It helped so much just having someone there who understood
Harry is our second child, and during Hayley’s pregnancy there was no indication that something might be wrong. We even had him home for four weeks before we realised he was unwell. Over a year later, however, he is still in hospital and our lives are split between Great Ormond Street Hospital (GOSH), Birmingham Children’s Hospital and Warwickshire, where we live. Harry’s had to undergo major operations because of a rare congenital heart disease called Shone’s Complex. We’ve been told several times that he may not live to see another day. But when Harry’s been treated at GOSH, a relief is that one of us can always be right by Harry’s side because of Guilford Street House, free ‘Home from Home’ accommodation run by The Sick Children’s Trust.
Two days after Christmas 2017, Harry suddenly turned blue and was rushed to hospital. We didn’t know what was happening. One moment we were all together relaxing and the next minute everything had changed. Harry had been home for four weeks and nothing seemed wrong – what could have happened?
We were devastated when tests showed that our tiny Harry had a whole host of heart problems. It was a huge shock and so hard not to blame ourselves for not knowing something was wrong. But there’d been no symptoms or signs.
We were transferred from Hayley’s parents’ local hospital to the Heart Centre at Glenfield Hospital, in Leicester, for more specialist treatment. Harry underwent two heart surgeries in quick succession, but neither were a success and we prepared for the worst. We’d ended 2017 enjoying our very first Christmas as a family but we were starting 2018 knowing that we could be torn apart within days. But Harry’s a fighter, and made it through that weekend.
He was transferred to Birmingham Children’s Hospital and for the first time we were offered accommodation. It was a huge relief as up to this point we’d been driving for hours each day to be with our son. They wanted to do the Ross procedure, another major heart surgery, but it’s not something that’s normally done on children until they’re around ten years old – and Harry had been born just a few months earlier. We knew that if he didn’t have the surgery, he might not make it. But if he did go into theatre, there was a chance he’d never come out. We had to take the risk. Time passed so slowly while Harry was in theatre. But he defied the odds again.
Despite Harry surviving the operation and thinking that the procedure would make things much better, it was discovered that he had an enlarged heart. It was squashing the bronchus joined to his left lung, making it really hard for him to breathe. We needed more specialist treatment, so Harry was transferred to GOSH in London. By this time, it was August and we’d been in and out of three, now four, hospitals since January. Our whole lives had changed. I’d had to give up work as a freelance builder because I had to be there for Harry and try to provide some stability and normality for his brother Riley. Hayley and I had planned to get married over the summer, but we had to put that on hold. We barely saw each other as we were splitting our time between home and the various hospitals. While one of us stayed at home with Riley, the other would travel for hours each day to see Harry wherever he was.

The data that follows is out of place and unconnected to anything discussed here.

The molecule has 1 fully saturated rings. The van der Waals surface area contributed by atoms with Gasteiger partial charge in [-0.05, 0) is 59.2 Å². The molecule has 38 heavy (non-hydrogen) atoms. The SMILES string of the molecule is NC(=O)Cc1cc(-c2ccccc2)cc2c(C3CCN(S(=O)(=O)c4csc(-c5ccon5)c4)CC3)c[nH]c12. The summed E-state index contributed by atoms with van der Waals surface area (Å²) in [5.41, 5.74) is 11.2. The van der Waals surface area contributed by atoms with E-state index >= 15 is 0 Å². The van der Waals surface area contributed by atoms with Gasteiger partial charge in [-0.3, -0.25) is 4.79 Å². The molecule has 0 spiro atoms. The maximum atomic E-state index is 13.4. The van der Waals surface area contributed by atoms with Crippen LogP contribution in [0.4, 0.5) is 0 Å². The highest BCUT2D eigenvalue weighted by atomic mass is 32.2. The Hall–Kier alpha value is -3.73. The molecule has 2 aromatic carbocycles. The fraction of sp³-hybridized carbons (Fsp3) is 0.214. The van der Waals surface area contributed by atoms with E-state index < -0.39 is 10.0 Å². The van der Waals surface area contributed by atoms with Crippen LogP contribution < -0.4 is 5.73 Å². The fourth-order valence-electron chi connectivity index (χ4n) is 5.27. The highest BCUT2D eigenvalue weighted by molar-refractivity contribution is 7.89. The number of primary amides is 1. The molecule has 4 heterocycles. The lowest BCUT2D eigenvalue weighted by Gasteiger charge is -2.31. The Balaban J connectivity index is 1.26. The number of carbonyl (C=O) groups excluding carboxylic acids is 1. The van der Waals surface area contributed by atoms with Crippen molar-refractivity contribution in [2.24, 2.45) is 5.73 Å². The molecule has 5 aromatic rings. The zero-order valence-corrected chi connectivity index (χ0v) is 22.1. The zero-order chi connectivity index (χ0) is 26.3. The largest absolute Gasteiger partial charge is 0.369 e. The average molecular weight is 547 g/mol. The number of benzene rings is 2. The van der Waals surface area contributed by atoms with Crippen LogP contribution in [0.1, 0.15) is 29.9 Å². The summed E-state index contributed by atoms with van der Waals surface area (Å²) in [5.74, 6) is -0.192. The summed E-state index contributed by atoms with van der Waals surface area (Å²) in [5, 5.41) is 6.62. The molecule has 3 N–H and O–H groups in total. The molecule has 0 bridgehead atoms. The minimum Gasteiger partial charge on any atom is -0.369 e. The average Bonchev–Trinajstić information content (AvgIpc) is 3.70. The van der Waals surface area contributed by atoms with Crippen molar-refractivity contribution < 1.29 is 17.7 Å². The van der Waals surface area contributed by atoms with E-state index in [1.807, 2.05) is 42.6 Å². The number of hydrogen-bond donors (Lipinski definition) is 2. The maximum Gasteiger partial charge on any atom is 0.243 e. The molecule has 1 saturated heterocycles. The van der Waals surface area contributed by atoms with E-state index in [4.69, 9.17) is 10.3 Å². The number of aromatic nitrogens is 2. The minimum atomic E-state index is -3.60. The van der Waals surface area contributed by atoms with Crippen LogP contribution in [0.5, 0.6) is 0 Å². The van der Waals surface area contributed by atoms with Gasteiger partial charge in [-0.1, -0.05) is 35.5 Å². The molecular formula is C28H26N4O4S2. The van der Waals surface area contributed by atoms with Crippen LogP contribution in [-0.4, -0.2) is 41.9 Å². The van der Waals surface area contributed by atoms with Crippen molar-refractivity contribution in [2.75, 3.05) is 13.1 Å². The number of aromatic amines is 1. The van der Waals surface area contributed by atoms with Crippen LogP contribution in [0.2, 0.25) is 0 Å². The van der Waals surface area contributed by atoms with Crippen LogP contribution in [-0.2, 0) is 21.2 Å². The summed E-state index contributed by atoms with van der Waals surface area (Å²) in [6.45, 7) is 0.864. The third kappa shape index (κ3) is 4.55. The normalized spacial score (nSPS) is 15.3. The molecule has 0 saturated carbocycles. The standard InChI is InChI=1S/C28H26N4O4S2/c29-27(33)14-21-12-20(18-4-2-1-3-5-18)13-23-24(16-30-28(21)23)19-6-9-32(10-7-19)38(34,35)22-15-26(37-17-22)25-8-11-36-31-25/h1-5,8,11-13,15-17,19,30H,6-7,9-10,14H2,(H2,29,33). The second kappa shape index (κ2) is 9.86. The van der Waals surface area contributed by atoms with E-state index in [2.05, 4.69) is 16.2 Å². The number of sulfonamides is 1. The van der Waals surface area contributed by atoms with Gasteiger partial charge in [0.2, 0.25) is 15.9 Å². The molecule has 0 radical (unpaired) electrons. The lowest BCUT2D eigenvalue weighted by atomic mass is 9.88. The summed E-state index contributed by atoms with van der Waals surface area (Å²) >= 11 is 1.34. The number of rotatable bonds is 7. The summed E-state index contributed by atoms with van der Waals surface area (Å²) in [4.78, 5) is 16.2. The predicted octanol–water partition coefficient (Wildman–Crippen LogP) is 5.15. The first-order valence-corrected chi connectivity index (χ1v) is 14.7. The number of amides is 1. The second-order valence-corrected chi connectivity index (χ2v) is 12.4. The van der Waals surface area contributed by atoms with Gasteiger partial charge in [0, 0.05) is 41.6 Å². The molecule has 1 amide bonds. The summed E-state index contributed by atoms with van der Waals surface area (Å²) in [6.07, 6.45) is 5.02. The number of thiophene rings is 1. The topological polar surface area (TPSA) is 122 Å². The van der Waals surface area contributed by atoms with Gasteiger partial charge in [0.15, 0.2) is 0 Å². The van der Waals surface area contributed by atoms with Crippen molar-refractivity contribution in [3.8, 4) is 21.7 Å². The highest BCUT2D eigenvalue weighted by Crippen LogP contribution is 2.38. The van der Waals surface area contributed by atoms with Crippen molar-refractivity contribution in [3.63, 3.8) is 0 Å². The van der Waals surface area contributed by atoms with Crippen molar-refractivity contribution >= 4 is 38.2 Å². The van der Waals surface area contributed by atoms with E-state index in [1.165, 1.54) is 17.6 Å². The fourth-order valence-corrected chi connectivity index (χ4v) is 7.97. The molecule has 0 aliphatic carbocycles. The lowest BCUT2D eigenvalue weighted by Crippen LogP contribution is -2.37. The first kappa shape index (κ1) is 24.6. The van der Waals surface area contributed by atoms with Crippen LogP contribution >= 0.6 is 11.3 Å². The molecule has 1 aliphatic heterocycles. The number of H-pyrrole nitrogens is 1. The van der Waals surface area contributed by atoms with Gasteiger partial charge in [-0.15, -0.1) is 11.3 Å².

We didn’t think it would be any different at GOSH – the endless travel and the stress that surrounded it. However, when we arrived at the hospital we were approached by Tina, who works for The Sick Children’s Trust at Guilford Street House. She said that she had a room for me to stay in at the ‘Home from Home’, just a few minutes from GOSH, while Hayley looked after Riley at home. It was amazing, such a sense of relief. It was one less place to be and one less thing to worry about. I found that having a room in Guilford Street allowed me to take a step back from the ward to recover from the physical and mental exhaustion that comes hand in hand with having your child in hospital. I got to know another family staying there, whose little boy also had heart and tracheal problems. We sat together most nights, asking after each other’s sons and also having normal, adult conversations. It helped so much just having someone there who understood, especially as Hayley was miles away.
After several more operations, Harry was finally discharged home in late August. We were so happy. This was the first time our family had been together in nine months, and Riley could finally get to know his little brother. However, our joy was short-lived. Just 40 hours after returning home, Harry stopped breathing and was once again rushed to A&E at Birmingham Children’s Hospital, where they found that a biodegradable stent that had been recently fitted wasn’t working. Harry was taken back to GOSH to have a metal stent fitted instead, and I returned to Guilford Street House. Though I was so sad that Harry was back in hospital, it was reassuring to be back at the house and see the team again.
There was a 99% chance of the new metal stent working. Sadly, Harry is the 1% and his body has rejected it. The next step is establishing him on a home ventilation machine, which will probably take quite a few months. Harry’s condition has raised our awareness of heart problems, so we also had Riley checked out. Sadly it’s been discovered that he has heart problems too, although we don’t know if he’ll need an operation yet.
I am so grateful to The Sick Children’s Trust for keeping me near my son and I want to share our story to raise awareness of its vital work as well as raising the profile of Shone’s Complex.
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